Hiking Camel’s Hump

Camel’s Hump is one of the most beloved hikes in Vermont. It’s summit, the outline of which looks similar to a camel’s hump or a couching lion, as my grandmother used to say, is an iconic Vermont view. We hike it a couple of times every year and are in awe of the scenery each time.


At 4,083′ it is the third highest peak in Vermont after Mount Mansfield and Killington Peak. The natural timberline leaves the summit open, affording panoramic views of Lake Champlain, Mount Washington, Mount Marcy, and stunning Vermont countryside on clear days.


On a blissfully warm February day, Alex and I set out to revel in the glories of spring by hiking Camel’s Hump. A cool breeze was blowing, the sun was shining, and our spirits were soaring. The trail was well packed by other hikers who were equally infatuated with the gloriously warm weather. The week before, we had been trapped inside suffocating from cabin fever as a blizzard raged outside. We set out on Burrows Trail, eager to reach the summit before the predicted thunderstorm set in.


The warm weather caused the previous week’s heavy snowfall to melt. Small streams created by runoff rushed along the forest floor, creating a beautiful musical sound. It also caused the snow packed on the trail to erode, creating rather unenjoyable hiking conditions. We continually fell through the packed snow into large puddles, which made progress slow and rough.

A mini river rushing under the trail

About halfway up, we encountered a breathtaking waterfall rushing down the side of a cliff. The refreshing mist cooled us as we sat beneath, enjoying our granola and carrots.


As the day progressed, the clouds darkened, encouraging us to increase our speed to beat the looming thunderstorm. By the time we reached the summit, the weather had cooled drastically and rain was spitting from the sky. A cold wind pelted the rain onto us. Dark clouds masked the typically stunning views.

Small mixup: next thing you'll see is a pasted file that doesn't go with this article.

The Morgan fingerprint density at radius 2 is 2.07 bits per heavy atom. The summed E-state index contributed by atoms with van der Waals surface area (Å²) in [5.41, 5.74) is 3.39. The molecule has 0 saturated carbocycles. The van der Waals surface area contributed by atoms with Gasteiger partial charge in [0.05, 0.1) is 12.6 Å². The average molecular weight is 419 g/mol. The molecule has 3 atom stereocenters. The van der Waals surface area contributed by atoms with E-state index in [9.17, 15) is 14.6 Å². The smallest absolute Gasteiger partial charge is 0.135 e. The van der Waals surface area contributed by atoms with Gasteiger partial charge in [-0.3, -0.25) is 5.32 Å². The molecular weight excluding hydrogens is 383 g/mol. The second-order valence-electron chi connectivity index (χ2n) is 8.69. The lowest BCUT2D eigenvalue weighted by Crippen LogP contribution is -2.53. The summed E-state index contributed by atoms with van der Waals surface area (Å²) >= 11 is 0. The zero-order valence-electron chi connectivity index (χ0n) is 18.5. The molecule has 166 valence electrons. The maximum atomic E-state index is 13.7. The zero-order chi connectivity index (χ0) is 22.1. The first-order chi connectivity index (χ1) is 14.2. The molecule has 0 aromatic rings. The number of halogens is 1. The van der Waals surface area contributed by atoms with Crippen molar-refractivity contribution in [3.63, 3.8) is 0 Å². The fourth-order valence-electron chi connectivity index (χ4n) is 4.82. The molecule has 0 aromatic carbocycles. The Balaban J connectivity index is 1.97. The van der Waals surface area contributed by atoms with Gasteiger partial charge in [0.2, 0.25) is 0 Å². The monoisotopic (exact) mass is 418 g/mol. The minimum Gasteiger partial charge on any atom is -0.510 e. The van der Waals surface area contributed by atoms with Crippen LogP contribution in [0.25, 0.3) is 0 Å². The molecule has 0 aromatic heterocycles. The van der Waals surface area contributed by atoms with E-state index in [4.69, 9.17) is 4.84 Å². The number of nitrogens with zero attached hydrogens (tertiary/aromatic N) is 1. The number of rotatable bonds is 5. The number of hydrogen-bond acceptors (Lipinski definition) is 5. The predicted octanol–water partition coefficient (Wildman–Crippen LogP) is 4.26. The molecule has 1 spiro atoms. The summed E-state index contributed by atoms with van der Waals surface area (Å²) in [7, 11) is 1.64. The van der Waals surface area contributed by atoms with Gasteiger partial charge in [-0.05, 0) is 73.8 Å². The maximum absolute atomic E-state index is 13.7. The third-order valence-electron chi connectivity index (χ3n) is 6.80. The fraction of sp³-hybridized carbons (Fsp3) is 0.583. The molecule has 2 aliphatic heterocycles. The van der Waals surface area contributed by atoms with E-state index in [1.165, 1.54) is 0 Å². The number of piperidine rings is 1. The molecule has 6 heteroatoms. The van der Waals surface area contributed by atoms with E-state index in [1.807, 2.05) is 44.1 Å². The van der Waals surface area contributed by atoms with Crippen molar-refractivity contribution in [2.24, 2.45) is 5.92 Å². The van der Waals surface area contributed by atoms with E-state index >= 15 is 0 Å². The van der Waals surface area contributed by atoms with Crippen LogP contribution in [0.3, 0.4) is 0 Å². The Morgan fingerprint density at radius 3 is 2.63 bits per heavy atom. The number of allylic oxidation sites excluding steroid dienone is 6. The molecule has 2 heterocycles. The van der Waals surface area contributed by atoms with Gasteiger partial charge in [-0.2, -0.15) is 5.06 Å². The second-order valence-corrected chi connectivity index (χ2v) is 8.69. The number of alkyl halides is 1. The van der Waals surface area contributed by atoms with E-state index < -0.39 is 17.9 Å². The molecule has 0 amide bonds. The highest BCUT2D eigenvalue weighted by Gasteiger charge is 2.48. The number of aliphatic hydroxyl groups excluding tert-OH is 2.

After a quick break we descended the mountain, eager for pizza and Ben & Jerry’s!

Best Time to Hike: While it is a wonderful hike year round, resplendent autumn foliage and crisp weather makes fall our favorite time to hike Camel’s Hump. Afterwards, stop by some of Stowe’s finest tourist attractions for hot cider and fresh doughnuts at Cold Hollow Cider Mill, or enjoy a scenic drive down Route 100. Camel’s Hump is an excellent winter hike as its popularity means that the trails are typically well packed, making for easier hiking. Always properly prepare for winter hikes with warm clothing, proper equipment, and plenty of food and drinks. In the summertime, be mindful of the heat and remain well hydrated. In June, especially, the black flies are out so pack bug spray! During Vermont’s infamous mud season, hikers should be mindful of trail erosion and avoid this hike. For information on which trails remain passable during the spring visit the Vermont State Parks’ Blog.

Trails: There are a variety of trails on Camel’s Hump which offer varying levels of difficulty. The Vermont State Parks provides a helpful trail guide. Monroe Trail is located on the Duxbury side of the mountain and offers moderately difficult hike through a predominantly birch and maple forest and is our favorite way up the mountain. The Dean Trail forks off of the Monroe Trail and is a more challenging hike which leads past an old beaver pond. We typically take the Burrows Trail which is located on the Huntington side of the mountain. This is a meandering trail which leads through hardwood and pine forests. These trails end at Hut Clearing and join with the Long Trail to reach the summit. From Hut Clearing, hikers can detour on the Alpine Trail to see the wreckage of a B-24 Liberator bomber. Camel’s Hump View Trail, located on the Duxbury side,  is just .8 miles long and is described as universally accessible. For hikers who are looking for an enjoyable stroll along a wide path with lovely views of Camel’s Hump, this is the right option!


As always, hike responsibly and follow the leave no trace principles:

  • Plan ahead and prepare.
  • Travel and camp on durable surfaces.
  • Dispose of waste properly.
  • Leave what you find.
  • Minimize campfire impacts (be careful with fire).
  • Respect wildlife.
  • Be considerate of other visitors.

By being mindful of our impact on the environment, we are able to help preserve the incredible natural beauty of New England.

2 thoughts on “Hiking Camel’s Hump

  1. AnneClaire Silloway

    I love Camel’s Hump. Our mother and her brother, Henry, hiked there with there 4-H group with Grandfather Alfred. This would have been when our mother was about 12, perhaps 1929. I recently was bequeathed a box of old photographs and in a large frame, labeled Camels Hump, is an interesting view of how its’ foliage looked at that time. It has an original signature of the photographer “Richardson”, and though taken from afar, is still worth seeing and contemplating, perhaps it is Camels Hump around 1910.


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